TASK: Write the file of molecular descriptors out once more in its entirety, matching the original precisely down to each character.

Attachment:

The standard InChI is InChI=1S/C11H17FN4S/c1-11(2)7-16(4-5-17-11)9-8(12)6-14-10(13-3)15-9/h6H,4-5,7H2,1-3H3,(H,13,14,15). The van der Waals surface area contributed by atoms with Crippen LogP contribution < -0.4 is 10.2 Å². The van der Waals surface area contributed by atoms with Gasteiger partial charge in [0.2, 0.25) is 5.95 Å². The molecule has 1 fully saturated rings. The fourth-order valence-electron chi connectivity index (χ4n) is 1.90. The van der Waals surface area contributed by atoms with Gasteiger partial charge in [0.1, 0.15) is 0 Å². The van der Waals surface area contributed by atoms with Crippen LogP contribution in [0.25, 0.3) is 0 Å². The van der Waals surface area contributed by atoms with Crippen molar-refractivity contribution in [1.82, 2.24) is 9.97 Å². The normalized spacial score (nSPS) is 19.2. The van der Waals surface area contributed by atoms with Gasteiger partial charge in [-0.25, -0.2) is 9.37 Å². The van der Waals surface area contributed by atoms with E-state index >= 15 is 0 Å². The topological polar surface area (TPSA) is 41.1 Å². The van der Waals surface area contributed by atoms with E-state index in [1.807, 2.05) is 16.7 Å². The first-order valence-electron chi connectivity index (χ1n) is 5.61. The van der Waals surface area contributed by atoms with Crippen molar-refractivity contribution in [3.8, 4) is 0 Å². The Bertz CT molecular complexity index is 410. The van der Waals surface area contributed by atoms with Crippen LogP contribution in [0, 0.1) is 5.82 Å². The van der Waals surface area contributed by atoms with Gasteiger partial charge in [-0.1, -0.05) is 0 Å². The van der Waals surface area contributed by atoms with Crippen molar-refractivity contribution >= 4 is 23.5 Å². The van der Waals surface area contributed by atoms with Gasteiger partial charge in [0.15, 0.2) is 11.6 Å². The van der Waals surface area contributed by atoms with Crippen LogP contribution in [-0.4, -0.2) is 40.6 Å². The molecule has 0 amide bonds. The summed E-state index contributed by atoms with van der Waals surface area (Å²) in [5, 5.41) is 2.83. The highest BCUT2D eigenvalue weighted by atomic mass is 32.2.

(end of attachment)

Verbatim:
The standard InChI is InChI=1S/C11H17FN4S/c1-11(2)7-16(4-5-17-11)9-8(12)6-14-10(13-3)15-9/h6H,4-5,7H2,1-3H3,(H,13,14,15). The van der Waals surface area contributed by atoms with Crippen LogP contribution < -0.4 is 10.2 Å². The van der Waals surface area contributed by atoms with Gasteiger partial charge in [0.2, 0.25) is 5.95 Å². The molecule has 1 fully saturated rings. The fourth-order valence-electron chi connectivity index (χ4n) is 1.90. The van der Waals surface area contributed by atoms with Gasteiger partial charge in [0.1, 0.15) is 0 Å². The van der Waals surface area contributed by atoms with Crippen LogP contribution in [0.25, 0.3) is 0 Å². The van der Waals surface area contributed by atoms with Crippen molar-refractivity contribution in [1.82, 2.24) is 9.97 Å². The normalized spacial score (nSPS) is 19.2. The van der Waals surface area contributed by atoms with Gasteiger partial charge in [-0.25, -0.2) is 9.37 Å². The van der Waals surface area contributed by atoms with E-state index >= 15 is 0 Å². The topological polar surface area (TPSA) is 41.1 Å². The van der Waals surface area contributed by atoms with E-state index in [1.807, 2.05) is 16.7 Å². The first-order valence-electron chi connectivity index (χ1n) is 5.61. The van der Waals surface area contributed by atoms with Crippen molar-refractivity contribution in [3.8, 4) is 0 Å². The Bertz CT molecular complexity index is 410. The van der Waals surface area contributed by atoms with Crippen LogP contribution in [0, 0.1) is 5.82 Å². The van der Waals surface area contributed by atoms with Gasteiger partial charge in [-0.1, -0.05) is 0 Å². The van der Waals surface area contributed by atoms with Crippen molar-refractivity contribution >= 4 is 23.5 Å². The van der Waals surface area contributed by atoms with Gasteiger partial charge in [0.15, 0.2) is 11.6 Å². The van der Waals surface area contributed by atoms with Crippen LogP contribution in [-0.4, -0.2) is 40.6 Å². The molecule has 0 amide bonds. The summed E-state index contributed by atoms with van der Waals surface area (Å²) in [5, 5.41) is 2.83. The highest BCUT2D eigenvalue weighted by atomic mass is 32.2.